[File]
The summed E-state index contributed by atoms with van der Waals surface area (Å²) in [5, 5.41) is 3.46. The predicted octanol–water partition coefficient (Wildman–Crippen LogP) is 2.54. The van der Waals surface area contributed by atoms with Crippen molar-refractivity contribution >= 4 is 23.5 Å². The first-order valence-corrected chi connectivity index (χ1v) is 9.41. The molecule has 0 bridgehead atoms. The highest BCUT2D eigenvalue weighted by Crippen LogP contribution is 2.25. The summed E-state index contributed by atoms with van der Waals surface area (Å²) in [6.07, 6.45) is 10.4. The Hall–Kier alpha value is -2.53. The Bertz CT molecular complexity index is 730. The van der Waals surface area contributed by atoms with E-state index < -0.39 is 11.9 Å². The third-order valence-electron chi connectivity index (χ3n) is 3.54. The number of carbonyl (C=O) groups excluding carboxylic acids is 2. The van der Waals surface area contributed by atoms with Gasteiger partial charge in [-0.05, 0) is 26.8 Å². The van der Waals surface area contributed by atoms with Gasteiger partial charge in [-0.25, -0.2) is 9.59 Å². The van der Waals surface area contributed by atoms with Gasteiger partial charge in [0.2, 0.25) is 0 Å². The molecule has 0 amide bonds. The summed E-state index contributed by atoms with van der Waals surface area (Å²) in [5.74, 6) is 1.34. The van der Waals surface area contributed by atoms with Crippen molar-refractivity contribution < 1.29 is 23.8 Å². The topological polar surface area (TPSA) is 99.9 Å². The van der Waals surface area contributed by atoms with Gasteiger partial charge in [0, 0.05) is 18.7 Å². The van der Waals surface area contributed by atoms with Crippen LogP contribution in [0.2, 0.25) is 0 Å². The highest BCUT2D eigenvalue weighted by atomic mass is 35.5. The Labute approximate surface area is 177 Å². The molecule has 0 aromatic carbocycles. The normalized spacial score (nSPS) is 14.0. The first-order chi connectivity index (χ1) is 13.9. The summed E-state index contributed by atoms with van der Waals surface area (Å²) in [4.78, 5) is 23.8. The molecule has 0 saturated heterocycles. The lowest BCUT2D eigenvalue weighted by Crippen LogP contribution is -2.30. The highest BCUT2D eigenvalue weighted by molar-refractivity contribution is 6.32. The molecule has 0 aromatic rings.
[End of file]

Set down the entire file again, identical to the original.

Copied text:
The summed E-state index contributed by atoms with van der Waals surface area (Å²) in [5, 5.41) is 3.46. The predicted octanol–water partition coefficient (Wildman–Crippen LogP) is 2.54. The van der Waals surface area contributed by atoms with Crippen molar-refractivity contribution >= 4 is 23.5 Å². The first-order valence-corrected chi connectivity index (χ1v) is 9.41. The molecule has 0 bridgehead atoms. The highest BCUT2D eigenvalue weighted by Crippen LogP contribution is 2.25. The summed E-state index contributed by atoms with van der Waals surface area (Å²) in [6.07, 6.45) is 10.4. The Hall–Kier alpha value is -2.53. The Bertz CT molecular complexity index is 730. The van der Waals surface area contributed by atoms with E-state index < -0.39 is 11.9 Å². The third-order valence-electron chi connectivity index (χ3n) is 3.54. The number of carbonyl (C=O) groups excluding carboxylic acids is 2. The van der Waals surface area contributed by atoms with Gasteiger partial charge in [-0.05, 0) is 26.8 Å². The van der Waals surface area contributed by atoms with Gasteiger partial charge in [-0.25, -0.2) is 9.59 Å². The van der Waals surface area contributed by atoms with Gasteiger partial charge in [0.2, 0.25) is 0 Å². The molecule has 0 amide bonds. The summed E-state index contributed by atoms with van der Waals surface area (Å²) in [5.74, 6) is 1.34. The van der Waals surface area contributed by atoms with Crippen molar-refractivity contribution < 1.29 is 23.8 Å². The topological polar surface area (TPSA) is 99.9 Å². The van der Waals surface area contributed by atoms with Gasteiger partial charge in [0, 0.05) is 18.7 Å². The van der Waals surface area contributed by atoms with Crippen LogP contribution in [0.2, 0.25) is 0 Å². The highest BCUT2D eigenvalue weighted by atomic mass is 35.5. The Labute approximate surface area is 177 Å². The molecule has 0 aromatic carbocycles. The normalized spacial score (nSPS) is 14.0. The first-order chi connectivity index (χ1) is 13.9. The summed E-state index contributed by atoms with van der Waals surface area (Å²) in [4.78, 5) is 23.8. The molecule has 0 saturated heterocycles. The lowest BCUT2D eigenvalue weighted by Crippen LogP contribution is -2.30. The highest BCUT2D eigenvalue weighted by molar-refractivity contribution is 6.32. The molecule has 0 aromatic rings.